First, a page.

Light Distribution: The way in which illumination of any color or quantity is spread over a particular background.
Lighting Ratio: The percentage of key light to fill light. Optimum and maximum lighting ratios depend upon subject matter, mood, media and type of reproduction, as well as personal tastes. In television a timid ratio is 2:1 (twice as much key as fill), a dramatic one, 8:1 (eight times as much key as fill, popular for film-noir look) a maximum one, about 16:1. Also called Brightness Ratio.
Light Meter: An apparatus used to measure various quantities of light such as color temperature, foot-candles, lux, flash, etc.
Light Source: Anything that emits light, such as an arc or a filament, a lamp or light head, bulb or flash.
Light Spill: A general term used to describe any stray light, including light leaks.
Location Fresnel: A Fresnel spotlight used primarily in non-standard production settings such as locations other than stages or studios. Because portability is generally a concern, they tend to be smaller in size when compared to studio Fresnel`s of the same wattage.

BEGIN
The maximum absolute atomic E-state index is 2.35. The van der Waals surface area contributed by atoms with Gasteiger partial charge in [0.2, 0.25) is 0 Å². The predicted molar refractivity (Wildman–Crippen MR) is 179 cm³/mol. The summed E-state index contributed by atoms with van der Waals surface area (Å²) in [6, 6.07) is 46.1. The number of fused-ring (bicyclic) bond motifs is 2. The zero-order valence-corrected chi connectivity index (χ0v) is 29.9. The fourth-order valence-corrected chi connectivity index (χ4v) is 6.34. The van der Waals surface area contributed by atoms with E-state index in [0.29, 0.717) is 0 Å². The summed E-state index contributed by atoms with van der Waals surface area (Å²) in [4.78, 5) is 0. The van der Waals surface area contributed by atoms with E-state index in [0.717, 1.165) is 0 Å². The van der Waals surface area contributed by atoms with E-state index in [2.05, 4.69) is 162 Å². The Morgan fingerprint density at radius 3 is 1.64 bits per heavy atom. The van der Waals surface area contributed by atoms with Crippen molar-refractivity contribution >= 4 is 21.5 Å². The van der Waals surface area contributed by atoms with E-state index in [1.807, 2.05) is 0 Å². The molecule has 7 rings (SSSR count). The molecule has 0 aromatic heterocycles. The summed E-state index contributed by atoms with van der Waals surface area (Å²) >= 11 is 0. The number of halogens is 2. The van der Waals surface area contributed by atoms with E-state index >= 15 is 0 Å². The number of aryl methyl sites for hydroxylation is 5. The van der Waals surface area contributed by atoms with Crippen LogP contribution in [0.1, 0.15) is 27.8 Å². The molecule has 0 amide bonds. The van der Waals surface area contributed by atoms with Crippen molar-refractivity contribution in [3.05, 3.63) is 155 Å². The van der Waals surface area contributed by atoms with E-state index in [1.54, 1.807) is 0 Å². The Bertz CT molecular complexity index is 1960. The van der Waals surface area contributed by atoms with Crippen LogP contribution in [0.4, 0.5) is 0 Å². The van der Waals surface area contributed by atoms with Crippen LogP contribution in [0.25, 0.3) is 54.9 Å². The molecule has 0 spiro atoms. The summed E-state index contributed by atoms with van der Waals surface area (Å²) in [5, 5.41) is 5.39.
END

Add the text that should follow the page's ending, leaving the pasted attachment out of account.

Long Throw: A term used to describe a light source that has an effective intensity at a relatively long distance. This term is very subjective and dependent on the type of light source used.
Louver: An opening provided with one or more slanted fixed or movable fins to control the angle of light, like venetian blinds for lighting.
Lowboy (Loboy): A heavy-duty stand designed to hold light sources or heavy grip equipment. The stand is equipped with wheels and short risers, and a 1 and 1/8" receiver and a grip head.
Low Key: A lighting style in which the majority of the scene is scarcely illuminated, usually enhanced by shadows and dark costumes and sets. A high ratio of key light to fill light increases the contrast, helping to obtain this effect.
Lumen(s): A unit of measurement for Luminous Flux, a measure of the total amount of visible light emitted by a source. A measure of brightness most commonly used when referring to video projectors. Brighter projectors are required for larger screens or in rooms with natural light.
Luminous Flux: The rate of flow of light energy evaluated, in Lumens, with reference to visual sensation the part of the total energy radiated per unit time from a luminous source that is capable of producing the sensation of sight.
Lux: A metric unit of measurement for Illumination, e.g. 1 lumen per square meter.